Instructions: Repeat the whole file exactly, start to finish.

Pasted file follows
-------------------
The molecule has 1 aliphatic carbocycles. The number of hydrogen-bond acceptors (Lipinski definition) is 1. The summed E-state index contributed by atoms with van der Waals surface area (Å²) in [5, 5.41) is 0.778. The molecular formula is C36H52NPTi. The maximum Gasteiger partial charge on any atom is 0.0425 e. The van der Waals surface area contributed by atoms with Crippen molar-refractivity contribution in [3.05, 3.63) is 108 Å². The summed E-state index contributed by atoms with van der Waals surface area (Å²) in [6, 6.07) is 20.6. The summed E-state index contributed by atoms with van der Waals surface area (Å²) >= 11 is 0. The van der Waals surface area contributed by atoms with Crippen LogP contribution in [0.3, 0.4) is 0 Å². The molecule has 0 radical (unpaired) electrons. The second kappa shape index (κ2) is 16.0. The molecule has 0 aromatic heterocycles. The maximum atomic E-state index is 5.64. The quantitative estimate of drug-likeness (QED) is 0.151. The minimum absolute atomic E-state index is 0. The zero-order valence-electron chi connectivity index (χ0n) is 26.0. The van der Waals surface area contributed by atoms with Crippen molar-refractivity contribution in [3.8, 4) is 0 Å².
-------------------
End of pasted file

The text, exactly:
The molecule has 1 aliphatic carbocycles. The number of hydrogen-bond acceptors (Lipinski definition) is 1. The summed E-state index contributed by atoms with van der Waals surface area (Å²) in [5, 5.41) is 0.778. The molecular formula is C36H52NPTi. The maximum Gasteiger partial charge on any atom is 0.0425 e. The van der Waals surface area contributed by atoms with Crippen molar-refractivity contribution in [3.05, 3.63) is 108 Å². The summed E-state index contributed by atoms with van der Waals surface area (Å²) in [6, 6.07) is 20.6. The summed E-state index contributed by atoms with van der Waals surface area (Å²) >= 11 is 0. The van der Waals surface area contributed by atoms with Crippen LogP contribution in [0.3, 0.4) is 0 Å². The molecule has 0 radical (unpaired) electrons. The second kappa shape index (κ2) is 16.0. The molecule has 0 aromatic heterocycles. The maximum atomic E-state index is 5.64. The quantitative estimate of drug-likeness (QED) is 0.151. The minimum absolute atomic E-state index is 0. The zero-order valence-electron chi connectivity index (χ0n) is 26.0. The van der Waals surface area contributed by atoms with Crippen molar-refractivity contribution in [3.8, 4) is 0 Å².